AMA to evaluate “expanding scope of pharmacists’ practice”

APhA spearheads effort to assuage House of Delegates’ concern about MTM, disease state management, collaborative practice agreements.

Meeting in Chicago on June 18–22, the House of Delegates of the American Medical Association (AMA) adopted a resolution that directs the organization to “develop model state legislation to address the expansion of pharmacist scope of practice that is found to be inappropriate or constitutes the practice of medicine.” The adopted language was scaled down considerably in tone and rhetoric from two original resolutions after APhA, representing a consortium of 10 pharmacy organizations, came forward with information about pharmacists’ roles on the health care team.

“We look forward to continuing to work with AMA as this process goes forward,” Anne Burns, Senior Vice President of Professional Affairs at APhA, told pharmacist.com. “It will be beneficial for both professions and especially for our patients if medicine and pharmacy work together to address the issues brought up in the House.”

The AMA House of Delegates includes 521 delegates representing 180 state and medical specialty societies. It meets twice a year.

APhA learned of the two resolutions just a few days before the AMA House meeting. Burns, Senior Director of Government Affairs Marcie Bough, PharmD, and other staff quickly evaluated the language in Resolutions 219 (originally titled, Evaluation of the Expanding Scope of Pharmacists’ Practice and Interference of Pharmacy Benefit Managers in the Practice of Medicine, and introduced by the Ohio delegation) and 228 (Medication Therapy Management, introduced by the Michigan delegation). Staff members contacted APhA leaders, formulated a response, asked other pharmacy organizations for ideas and support, and made plans for Bough to travel to Chicago and speak at the meeting of a Reference Committee that would make recommendations to the full House. Margaret H. Tomecki, PharmD, FAPhA, Senior Manager of Practice Development and Research with APhA, joined Bough at the meeting.

In comments filed in writing with the Reference Committee and reiterated by Bough in Chicago, APhA said the resolutions “were inconsistent with the existing scope of pharmacy practice recognized in all 50 states and could undermine efforts that foster the kind of coordination of care among individual and institutional providers that will improve the quality and delivery of care.”

The pharmacy groups added that the resolutions were in conflict with “recommendations and policy pronouncements of the Institute of Medicine” and that “involvement of pharmacists in interprofessional care or team-based care” is a “hallmark of IOM’s recommendations for improving the U.S. health care system.”

Joining APhA in opposing the resolutions were the Accreditation Council for Pharmacy Education, American Association of Colleges of Pharmacy, American College of Clinical Pharmacy, American Society of Consultant Pharmacists, American Society of Health-System Pharmacists, College of Psychiatric and Neurologic Pharmacists, Food Marketing Institute, National Alliance of State Pharmacy Associations, and National Community Pharmacists Association.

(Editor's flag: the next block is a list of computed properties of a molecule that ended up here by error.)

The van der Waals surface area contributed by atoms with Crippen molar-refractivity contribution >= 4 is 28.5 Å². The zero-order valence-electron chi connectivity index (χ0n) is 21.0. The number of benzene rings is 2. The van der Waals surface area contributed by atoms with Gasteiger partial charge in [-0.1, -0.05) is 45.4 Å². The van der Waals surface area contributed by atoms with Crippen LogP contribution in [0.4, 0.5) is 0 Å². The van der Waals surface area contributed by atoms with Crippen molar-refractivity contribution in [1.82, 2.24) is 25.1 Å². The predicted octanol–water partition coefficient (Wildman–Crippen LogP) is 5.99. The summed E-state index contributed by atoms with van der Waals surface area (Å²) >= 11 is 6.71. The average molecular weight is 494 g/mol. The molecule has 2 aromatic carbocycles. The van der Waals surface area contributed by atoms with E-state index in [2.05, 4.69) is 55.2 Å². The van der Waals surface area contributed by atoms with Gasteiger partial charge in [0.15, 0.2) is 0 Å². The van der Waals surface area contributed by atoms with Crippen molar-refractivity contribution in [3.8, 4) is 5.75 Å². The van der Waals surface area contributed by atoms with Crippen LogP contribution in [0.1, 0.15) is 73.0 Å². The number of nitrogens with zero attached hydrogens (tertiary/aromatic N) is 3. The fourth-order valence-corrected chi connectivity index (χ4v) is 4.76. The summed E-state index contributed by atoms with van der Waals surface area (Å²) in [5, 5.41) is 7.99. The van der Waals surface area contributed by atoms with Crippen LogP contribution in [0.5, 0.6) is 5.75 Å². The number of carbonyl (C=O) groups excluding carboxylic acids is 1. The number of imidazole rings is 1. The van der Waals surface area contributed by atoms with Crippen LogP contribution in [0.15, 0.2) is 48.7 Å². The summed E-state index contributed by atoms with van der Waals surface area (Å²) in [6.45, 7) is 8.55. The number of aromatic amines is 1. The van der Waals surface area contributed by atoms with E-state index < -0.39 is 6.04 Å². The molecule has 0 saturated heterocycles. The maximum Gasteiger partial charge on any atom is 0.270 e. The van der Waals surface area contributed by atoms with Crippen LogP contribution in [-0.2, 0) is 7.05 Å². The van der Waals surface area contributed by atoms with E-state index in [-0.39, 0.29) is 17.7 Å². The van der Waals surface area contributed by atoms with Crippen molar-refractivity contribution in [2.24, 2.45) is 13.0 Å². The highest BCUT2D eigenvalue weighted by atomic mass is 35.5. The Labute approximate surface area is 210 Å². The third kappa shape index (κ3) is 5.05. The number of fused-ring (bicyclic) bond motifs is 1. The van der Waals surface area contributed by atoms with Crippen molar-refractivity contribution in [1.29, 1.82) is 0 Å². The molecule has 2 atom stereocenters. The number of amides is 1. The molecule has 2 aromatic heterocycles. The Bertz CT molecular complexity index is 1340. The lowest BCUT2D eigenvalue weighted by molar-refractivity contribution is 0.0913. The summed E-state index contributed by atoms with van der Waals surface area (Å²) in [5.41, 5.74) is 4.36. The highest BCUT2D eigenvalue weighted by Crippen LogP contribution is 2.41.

The Reference Committee responded by making key changes to Resolution 219 and recommending its adoption in lieu of the more inflammatory Resolution 228. The edits are shown below with underlines representing added language and strikethroughs showing deletions.

In the full House, the amended language was adopted without further change.

“We plan to work with AMA as they implement this policy and work on principles relevant to the scope of pharmacy practice,” Bough said. “We have long had a good working relationship with AMA, and we are certain that these policies will provide an opportunity to network with our colleagues in medicine and serve as a resource for them on the evolving role of pharmacists in team-based approaches to patient care.”

Text of resolutions with preliminary (not official) changes by Reference Committee B

219: Evaluation of the Expanding Scope of Pharmacists’ Practice and Interference of Pharmacy Benefit Managers in the Practice of Medicine

That our American Medical Association evaluate and develop policy to prevent pharmacy benefit managers from interfering with or limiting the physician’s right to practice medicine (Directive to Take Action);

That our AMA re-evaluate the expanding scope of practice of pharmacists in America and develop additional policy to address the proposed new services provided by pharmacists that may constitute the practice of medicine (Directive to Take Action & Modify Current HOD Policy);

That our AMA continue to collect and disseminate state specific information in collaboration with state medical societies regarding the current scope of practice for pharmacists in each state; studying if and how each state is addressing these expansions of practice (Directive to Take Action);

That our AMA develop model state legislation to address the expansion of pharmacist scope of practice that is found to be inappropriate or constitutes the practice of medicine, including but not limited to the issue of interpretations or usage of independent practice arrangements without appropriate physician supervision and work with interested states and specialties to advance such legislation (Directive to Take Action).

228: Medication Therapy Management

That our American Medical Association strongly petition or advocate to regulators and/or legislators the AMA’s opposition to interpretations or usage of Medication Therapy Management which result in an expansion of the scope of practice of pharmacists (Directive to Take Action).